Again, a slow motion, tracing down to her lips.

She reached up to her headlamp. As she debated whether she really wanted to see what lived down here, it touched her neck. She lashed out with both hands and wrung it tight. Her body seized, like she’d caught herself from falling. She flicked on her lamp.

It was the rope, hanging down from the mists. She pulled hard, kicking against the bottom until she had tugged herself free. Her body shook. The end of the rope was at the sea’s surface. What kind of game were they playing?

She fed the line back through her harness and tied it off. The last fifty meters had been slick, but—she gave a test pull—she could do it. A little less than 200 meters straight up. She’d climb as high as she could and then wrap the line around herself to rest. Once she—

The seabed shook. Charlie looked down. The place where she’d freed herself wasn’t sealing; it was a twisting gouge in the clay’s surface. From its deepest edge, an iridescent film bubbled up and over the waters.

She threw herself at the line and yanked herself upward.

The sea rippled in long waves and the mist thinned. Charlie clawed higher. It wasn’t easy; she had to clench tight. She wound the line around her leg to increase the friction. Her forearms ached, but she didn’t falter. One hand above the other, pull, wrap the leg, and reverse the hands.

As the line swayed, she saw the waves, much taller than before, spaced farther apart. She kept her ascent steady and quick. The line was drier now and she was able to pull hard, yet the sea’s surface wasn’t that far below her feet. The crests of the waves surged to the height of houses before crashing back over each other in a roar of spray, each pass taller than the last.

Her foot was briefly submerged. She redoubled her efforts.

She raced upward at a reckless speed, but it didn’t seem to matter. Each following wave caught her higher. Now it passed by at her knees. She was slipping.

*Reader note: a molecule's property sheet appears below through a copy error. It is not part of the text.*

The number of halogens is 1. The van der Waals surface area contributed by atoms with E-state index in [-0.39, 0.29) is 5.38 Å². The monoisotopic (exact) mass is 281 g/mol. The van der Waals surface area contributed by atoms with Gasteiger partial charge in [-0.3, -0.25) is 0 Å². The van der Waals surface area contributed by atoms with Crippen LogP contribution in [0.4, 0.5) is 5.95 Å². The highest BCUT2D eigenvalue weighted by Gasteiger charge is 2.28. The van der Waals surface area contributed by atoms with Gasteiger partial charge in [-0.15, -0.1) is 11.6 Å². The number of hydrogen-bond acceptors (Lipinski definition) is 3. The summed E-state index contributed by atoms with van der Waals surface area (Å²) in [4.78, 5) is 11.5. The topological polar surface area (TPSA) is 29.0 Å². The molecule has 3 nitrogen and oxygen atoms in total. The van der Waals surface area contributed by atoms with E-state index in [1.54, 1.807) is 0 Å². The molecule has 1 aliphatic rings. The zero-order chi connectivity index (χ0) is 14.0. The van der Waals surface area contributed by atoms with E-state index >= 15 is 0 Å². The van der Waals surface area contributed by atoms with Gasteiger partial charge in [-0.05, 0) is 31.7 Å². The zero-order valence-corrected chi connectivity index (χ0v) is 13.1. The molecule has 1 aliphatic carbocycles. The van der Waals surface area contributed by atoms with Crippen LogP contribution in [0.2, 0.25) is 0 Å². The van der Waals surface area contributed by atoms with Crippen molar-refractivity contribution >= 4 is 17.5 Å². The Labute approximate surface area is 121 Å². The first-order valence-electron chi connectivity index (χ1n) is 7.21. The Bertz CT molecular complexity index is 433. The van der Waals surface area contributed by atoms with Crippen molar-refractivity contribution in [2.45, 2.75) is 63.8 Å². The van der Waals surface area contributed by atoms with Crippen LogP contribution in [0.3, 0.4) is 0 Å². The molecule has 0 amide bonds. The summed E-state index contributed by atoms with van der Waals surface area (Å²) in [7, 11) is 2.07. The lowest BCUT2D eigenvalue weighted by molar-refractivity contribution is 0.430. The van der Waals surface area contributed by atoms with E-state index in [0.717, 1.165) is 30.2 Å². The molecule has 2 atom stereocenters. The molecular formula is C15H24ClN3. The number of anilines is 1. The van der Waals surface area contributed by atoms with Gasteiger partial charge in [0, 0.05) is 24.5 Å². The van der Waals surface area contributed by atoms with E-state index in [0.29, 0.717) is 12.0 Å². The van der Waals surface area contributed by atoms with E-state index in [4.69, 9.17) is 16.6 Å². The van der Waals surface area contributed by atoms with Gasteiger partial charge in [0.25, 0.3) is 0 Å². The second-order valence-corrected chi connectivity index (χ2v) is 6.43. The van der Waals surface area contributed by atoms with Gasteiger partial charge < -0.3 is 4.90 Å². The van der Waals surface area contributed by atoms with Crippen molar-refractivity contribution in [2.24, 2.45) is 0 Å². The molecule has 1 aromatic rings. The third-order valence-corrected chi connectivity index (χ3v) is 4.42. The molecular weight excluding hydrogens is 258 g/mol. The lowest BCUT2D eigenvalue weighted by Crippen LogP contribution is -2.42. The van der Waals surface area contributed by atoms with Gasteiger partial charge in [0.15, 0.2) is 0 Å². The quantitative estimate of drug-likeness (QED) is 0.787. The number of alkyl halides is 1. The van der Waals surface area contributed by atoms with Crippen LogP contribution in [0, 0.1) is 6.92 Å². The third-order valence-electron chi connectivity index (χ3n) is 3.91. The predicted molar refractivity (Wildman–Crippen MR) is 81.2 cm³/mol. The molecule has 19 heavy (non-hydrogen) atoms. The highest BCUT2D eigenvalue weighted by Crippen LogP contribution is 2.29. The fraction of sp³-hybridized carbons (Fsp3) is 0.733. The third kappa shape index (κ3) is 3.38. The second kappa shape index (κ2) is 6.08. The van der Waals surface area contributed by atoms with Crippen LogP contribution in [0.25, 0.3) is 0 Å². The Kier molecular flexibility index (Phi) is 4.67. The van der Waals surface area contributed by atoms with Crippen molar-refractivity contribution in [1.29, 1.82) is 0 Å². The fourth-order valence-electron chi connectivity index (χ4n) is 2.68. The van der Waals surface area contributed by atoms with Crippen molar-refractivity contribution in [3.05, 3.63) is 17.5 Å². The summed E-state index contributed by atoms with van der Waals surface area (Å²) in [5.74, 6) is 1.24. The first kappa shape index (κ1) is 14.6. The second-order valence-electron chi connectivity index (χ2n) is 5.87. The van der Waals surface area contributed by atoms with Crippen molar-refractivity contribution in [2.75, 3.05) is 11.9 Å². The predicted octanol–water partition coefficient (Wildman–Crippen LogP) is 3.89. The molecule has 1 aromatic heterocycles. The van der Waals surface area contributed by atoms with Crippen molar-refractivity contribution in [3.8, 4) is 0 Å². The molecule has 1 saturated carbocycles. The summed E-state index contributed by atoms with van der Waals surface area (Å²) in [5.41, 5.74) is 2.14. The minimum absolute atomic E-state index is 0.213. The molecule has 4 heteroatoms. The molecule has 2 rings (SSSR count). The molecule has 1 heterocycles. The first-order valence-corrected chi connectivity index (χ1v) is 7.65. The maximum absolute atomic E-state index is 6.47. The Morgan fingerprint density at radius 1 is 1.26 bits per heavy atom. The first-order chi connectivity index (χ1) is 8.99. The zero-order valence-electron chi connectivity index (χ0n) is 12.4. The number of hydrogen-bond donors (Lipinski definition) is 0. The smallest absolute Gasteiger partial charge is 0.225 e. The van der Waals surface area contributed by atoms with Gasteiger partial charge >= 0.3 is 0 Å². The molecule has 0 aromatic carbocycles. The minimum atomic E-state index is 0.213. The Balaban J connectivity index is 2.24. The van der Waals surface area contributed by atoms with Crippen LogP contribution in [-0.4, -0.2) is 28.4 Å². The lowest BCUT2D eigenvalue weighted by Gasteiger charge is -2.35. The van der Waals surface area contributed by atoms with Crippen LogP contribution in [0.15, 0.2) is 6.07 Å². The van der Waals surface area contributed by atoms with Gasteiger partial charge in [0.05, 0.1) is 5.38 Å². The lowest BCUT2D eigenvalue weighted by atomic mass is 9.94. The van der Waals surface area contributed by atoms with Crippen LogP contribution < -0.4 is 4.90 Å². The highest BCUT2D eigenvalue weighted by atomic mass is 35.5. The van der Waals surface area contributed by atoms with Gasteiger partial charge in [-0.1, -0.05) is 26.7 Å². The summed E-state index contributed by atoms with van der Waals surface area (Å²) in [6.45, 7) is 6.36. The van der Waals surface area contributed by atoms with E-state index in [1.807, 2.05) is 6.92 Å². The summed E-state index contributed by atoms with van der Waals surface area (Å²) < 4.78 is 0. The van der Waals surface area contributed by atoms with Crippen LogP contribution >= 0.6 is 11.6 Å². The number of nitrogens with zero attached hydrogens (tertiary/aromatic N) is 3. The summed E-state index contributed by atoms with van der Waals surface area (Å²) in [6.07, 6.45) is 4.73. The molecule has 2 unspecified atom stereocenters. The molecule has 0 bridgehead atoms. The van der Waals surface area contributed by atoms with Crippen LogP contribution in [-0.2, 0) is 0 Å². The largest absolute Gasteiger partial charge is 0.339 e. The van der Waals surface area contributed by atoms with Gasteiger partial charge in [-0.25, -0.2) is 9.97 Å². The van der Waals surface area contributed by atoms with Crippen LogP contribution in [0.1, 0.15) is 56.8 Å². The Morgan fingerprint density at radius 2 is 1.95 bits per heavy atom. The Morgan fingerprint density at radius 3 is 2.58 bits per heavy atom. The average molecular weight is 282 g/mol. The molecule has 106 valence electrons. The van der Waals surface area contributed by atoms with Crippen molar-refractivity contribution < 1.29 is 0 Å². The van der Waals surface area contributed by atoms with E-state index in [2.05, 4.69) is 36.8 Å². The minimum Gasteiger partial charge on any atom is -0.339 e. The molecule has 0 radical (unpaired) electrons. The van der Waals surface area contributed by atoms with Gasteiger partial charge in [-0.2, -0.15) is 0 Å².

The next wave submerged her. She spit and choked as it receded. Quickly wrapping the line about her wrists, she tried to climb again. It was no good. Another wave hit her.

“Got you! Up, up!”

It was a blur of motion. Hands pulled at her and she was lying on cold metal. A clank and shift, and she was rising above the waves. She coughed and sputtered. Fosberg knelt beside her.

“I’m so sorry,” he said.

“No, I—” Charlie wheezed and forced herself to her knees. “I almost didn’t make it.”

“You didn’t.”

A deep reverberation swelled from below. It wasn’t the tides; it was something much bigger.

“What are you—”

“Nobody’s walking away from this,” Fosberg said. “The others ran off, as if that would help. But I couldn’t leave you.”

“They…ran? What—”

“I evacuated the climb. We were going to get you with the lift, see? But when they saw. When I realized—”

Fosberg sobbed and shook his head.

“Kristof, I don’t understand.”


They were almost high enough to lose sight of the waves. The crests of each just caught the little light that reached so far.

A deep rumble wrapped about them, its intensity swelling. Charlie pressed her hands over her ears. Fosberg fell to the platform and pulled at her arm. She could just make out his words.

“Hold on!”

It swept across the sea from the north. A glittering surface that sliced the waves into nothing. Charlie gripped the grated floor as the lift careened back and forth, tipping ominously. From the south, an identical surface approached.

“No.” She clutched tight and wept.

They connected with a crack like thunder. Charlie could feel the impact within her, shaking her bones. She had never felt so small.

A blink. The lids receded from a sea of tears.